It is increasingly becoming evident that the world may not be ready for a binding international climate treaty at the ongoing climate summit in Cancun, Mexico. Global attention is now shifting towards domestic policies in the major economies.
Japan and South Korea plan to launch their own versions of national emissions trading scheme, while China is mixing command- and-control and clean energy promotion schemes to meet its energy intensity targets. The US is caught in a do-nothing trap and the EU is playing hide-and-seek to move towards its 30 per cent emission reductions target.
Amid these half-hearted but encouraging measures we also hear India is making noises about the launch of its domestic climate policy initiative, Perform, Achieve and Trade (PAT) scheme. To be launched in April 2011, the PAT scheme—announced as part of the National Mission for Enhanced Energy Efficiency (NMEEE)—is touted to be India’s version of a responsible citizens’ action on climate mitigation.
As per the new blueprint, specific energy consumption (SEC) targets are to be fixed for large energy-guzzling installations in the country and credits called Energy Saving Certificates, or ESCerts, issued for those exceeding their goals. ESCerts can be sold to installations which fail to meet their required cuts, thereby forming a new market-based mechanism over a period of time.
The Bureau of Energy Efficiency, with German agency GTZ, plans to cover 700 installations in nine sectors—thermal power, cement, steel, fertilisers, aluminium, chlor-alkali, paper, textiles and railways. It claims 10 million tonnes of oil equivalent of energy savings is expected by 2015. Besides, it claims the scheme will aid in energy security, technology upgrade and lower environmental impacts. However, a closer look at the policy design shows pitfalls.
Essentially PAT will be structured on the basis of unit-level benchmarking of energy used per unit of output, that is, SEC. This can vary widely across two units making the same product, but with different manufacturing processes. It can also vary among old and new plants that have different plant sizes, capacity utilisation levels and grades of raw material used.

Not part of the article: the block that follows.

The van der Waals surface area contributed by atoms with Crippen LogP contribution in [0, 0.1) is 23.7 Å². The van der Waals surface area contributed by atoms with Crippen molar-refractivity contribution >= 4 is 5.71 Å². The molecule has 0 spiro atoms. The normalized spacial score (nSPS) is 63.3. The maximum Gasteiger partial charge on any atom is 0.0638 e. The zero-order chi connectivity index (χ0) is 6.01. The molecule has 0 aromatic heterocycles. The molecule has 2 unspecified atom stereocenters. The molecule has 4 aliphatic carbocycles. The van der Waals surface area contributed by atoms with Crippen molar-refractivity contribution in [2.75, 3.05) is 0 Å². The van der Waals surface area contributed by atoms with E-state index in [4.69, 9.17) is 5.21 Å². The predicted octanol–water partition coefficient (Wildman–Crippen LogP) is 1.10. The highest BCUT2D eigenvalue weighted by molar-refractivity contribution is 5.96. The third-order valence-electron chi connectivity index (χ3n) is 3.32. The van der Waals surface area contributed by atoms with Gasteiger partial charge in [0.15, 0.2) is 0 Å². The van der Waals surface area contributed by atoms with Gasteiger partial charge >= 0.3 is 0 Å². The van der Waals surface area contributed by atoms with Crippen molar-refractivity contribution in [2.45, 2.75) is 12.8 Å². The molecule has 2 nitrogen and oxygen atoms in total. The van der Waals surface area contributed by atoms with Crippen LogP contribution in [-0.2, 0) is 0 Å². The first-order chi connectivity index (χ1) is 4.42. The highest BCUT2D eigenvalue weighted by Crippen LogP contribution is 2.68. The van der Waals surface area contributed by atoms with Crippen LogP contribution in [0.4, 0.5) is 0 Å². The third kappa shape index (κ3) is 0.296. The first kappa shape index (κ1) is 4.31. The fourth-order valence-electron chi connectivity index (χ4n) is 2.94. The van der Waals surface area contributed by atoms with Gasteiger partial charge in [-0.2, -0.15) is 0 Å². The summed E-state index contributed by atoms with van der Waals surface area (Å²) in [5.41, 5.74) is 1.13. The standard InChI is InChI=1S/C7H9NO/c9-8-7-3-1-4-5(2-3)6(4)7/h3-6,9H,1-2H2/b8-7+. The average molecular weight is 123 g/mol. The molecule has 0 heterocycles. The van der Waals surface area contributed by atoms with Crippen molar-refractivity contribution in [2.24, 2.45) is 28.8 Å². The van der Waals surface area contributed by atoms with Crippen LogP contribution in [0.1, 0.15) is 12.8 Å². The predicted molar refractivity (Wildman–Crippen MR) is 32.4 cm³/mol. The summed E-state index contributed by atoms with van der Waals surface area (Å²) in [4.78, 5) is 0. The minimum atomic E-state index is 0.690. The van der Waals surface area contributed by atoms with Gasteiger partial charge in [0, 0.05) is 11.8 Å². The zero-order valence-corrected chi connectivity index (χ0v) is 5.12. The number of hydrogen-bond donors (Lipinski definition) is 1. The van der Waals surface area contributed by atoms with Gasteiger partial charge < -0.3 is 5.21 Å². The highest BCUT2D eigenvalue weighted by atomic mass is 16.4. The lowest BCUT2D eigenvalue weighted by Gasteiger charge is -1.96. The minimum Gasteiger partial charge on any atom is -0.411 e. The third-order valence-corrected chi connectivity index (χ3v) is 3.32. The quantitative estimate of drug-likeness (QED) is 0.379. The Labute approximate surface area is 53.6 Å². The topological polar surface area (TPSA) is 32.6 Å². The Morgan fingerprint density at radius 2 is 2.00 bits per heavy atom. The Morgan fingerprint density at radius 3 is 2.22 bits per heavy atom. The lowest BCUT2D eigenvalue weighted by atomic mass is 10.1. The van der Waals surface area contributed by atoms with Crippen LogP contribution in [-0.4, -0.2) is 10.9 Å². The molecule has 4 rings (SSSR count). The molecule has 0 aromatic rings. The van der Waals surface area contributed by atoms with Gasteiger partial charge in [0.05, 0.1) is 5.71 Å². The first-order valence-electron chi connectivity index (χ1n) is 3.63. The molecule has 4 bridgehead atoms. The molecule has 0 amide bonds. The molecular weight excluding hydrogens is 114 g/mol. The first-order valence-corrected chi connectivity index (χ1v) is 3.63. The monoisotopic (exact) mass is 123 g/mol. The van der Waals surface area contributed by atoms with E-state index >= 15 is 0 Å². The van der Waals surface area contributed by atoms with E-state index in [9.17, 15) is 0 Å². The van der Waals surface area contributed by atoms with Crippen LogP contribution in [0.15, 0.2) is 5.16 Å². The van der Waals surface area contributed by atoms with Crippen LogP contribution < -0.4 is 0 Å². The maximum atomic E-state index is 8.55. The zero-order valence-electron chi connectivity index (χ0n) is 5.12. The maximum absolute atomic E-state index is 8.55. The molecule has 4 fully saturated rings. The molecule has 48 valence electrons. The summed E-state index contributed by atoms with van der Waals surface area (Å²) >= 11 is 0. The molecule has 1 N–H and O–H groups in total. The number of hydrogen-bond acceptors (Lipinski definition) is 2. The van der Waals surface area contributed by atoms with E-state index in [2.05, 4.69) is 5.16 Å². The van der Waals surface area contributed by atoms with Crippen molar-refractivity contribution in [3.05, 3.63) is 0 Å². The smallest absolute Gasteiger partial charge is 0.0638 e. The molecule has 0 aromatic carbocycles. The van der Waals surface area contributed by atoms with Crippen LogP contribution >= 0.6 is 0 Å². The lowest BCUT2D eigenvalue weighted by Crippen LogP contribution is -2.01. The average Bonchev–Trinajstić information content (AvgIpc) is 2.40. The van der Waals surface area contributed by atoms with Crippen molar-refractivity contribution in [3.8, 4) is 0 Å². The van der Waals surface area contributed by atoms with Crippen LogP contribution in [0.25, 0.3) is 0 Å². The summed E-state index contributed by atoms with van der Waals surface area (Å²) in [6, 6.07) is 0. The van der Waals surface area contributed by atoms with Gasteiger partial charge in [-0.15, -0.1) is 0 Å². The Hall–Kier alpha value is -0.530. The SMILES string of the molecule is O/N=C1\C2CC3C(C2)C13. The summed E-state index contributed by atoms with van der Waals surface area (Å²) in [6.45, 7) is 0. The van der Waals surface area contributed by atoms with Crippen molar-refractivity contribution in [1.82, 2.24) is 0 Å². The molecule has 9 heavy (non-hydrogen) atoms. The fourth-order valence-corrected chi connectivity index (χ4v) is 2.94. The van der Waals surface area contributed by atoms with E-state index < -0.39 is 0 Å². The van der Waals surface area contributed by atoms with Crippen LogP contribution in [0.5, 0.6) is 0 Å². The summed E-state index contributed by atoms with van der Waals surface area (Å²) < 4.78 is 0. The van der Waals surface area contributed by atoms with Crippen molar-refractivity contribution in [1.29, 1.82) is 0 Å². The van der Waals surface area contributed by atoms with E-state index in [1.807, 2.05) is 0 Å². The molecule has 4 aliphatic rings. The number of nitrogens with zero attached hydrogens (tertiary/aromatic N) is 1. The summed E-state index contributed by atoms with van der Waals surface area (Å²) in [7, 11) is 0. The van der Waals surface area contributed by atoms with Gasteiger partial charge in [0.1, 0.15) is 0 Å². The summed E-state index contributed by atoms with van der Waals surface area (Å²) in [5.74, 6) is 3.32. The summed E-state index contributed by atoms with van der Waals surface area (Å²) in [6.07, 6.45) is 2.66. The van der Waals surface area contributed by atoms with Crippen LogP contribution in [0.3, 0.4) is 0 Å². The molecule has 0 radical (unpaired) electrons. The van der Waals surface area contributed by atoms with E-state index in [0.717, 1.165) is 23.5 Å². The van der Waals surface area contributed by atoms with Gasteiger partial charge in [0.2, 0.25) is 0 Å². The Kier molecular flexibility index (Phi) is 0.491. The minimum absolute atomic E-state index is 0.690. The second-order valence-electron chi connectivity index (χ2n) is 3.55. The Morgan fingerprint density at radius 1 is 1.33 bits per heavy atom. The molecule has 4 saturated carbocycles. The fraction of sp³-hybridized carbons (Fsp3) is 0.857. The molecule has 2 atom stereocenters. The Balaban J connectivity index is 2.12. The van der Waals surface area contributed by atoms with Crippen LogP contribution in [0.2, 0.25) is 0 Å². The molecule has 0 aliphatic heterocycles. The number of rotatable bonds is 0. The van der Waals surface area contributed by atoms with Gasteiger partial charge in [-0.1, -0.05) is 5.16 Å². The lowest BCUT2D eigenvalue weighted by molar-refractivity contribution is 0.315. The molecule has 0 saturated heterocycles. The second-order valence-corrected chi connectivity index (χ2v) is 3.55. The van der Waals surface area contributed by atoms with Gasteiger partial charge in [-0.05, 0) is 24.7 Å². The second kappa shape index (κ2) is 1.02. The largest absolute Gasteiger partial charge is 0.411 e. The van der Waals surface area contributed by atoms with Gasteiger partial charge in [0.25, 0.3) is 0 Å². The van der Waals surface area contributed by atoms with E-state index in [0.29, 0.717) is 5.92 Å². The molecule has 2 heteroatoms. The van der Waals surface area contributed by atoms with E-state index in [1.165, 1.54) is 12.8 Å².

This could well mean a number of outdated public sector factories are to be clubbed with their private counterparts. Over time it could emerge that due to wide performance variations, public sector undertakings (PSU) mostly end up buying credits generated from private entities.
Any attempts by BEE to soften targets for PSUs will create doubts about fair play, lower price of the certificate, or disrupt the scheme altogether. Second, since the scheme is devised on energy consumption alone, benefits gained from CO2 emissions due to types of fuels used are ignored. As a result, units may not be able to claim their due for using a low-carbon but expensive fuel like natural gas or renewable biomass.
One may argue that using such fuels depends on availability and infrastructure, but discounting higher environmental benefit may harm long-term promotion of low-carbon fuels. Third, mechanisms for price stability are yet to be announced. When asked, a senior government official admitted that the government under international pressure announced a scheme hastily in 2008, even before working out modalities. Now it is left to the staff to physically measure individual baselines for hundreds of factories within a short span and prepare a face-saving mechanism.
Thorough, unbiased research is needed on PAT’s environmental, economic and social implications. Uniform benchmarking, modest carbon taxation, among others need to be explored. The announcement of a national clean energy cess of Rs 50 (US $1) per tonne of coal in the 2010-11 budget indicates that the alternative policy ideas for climate mitigation are indeed not out-of-bounds.
The writer is with the Centre for Science and Environment in Delhi
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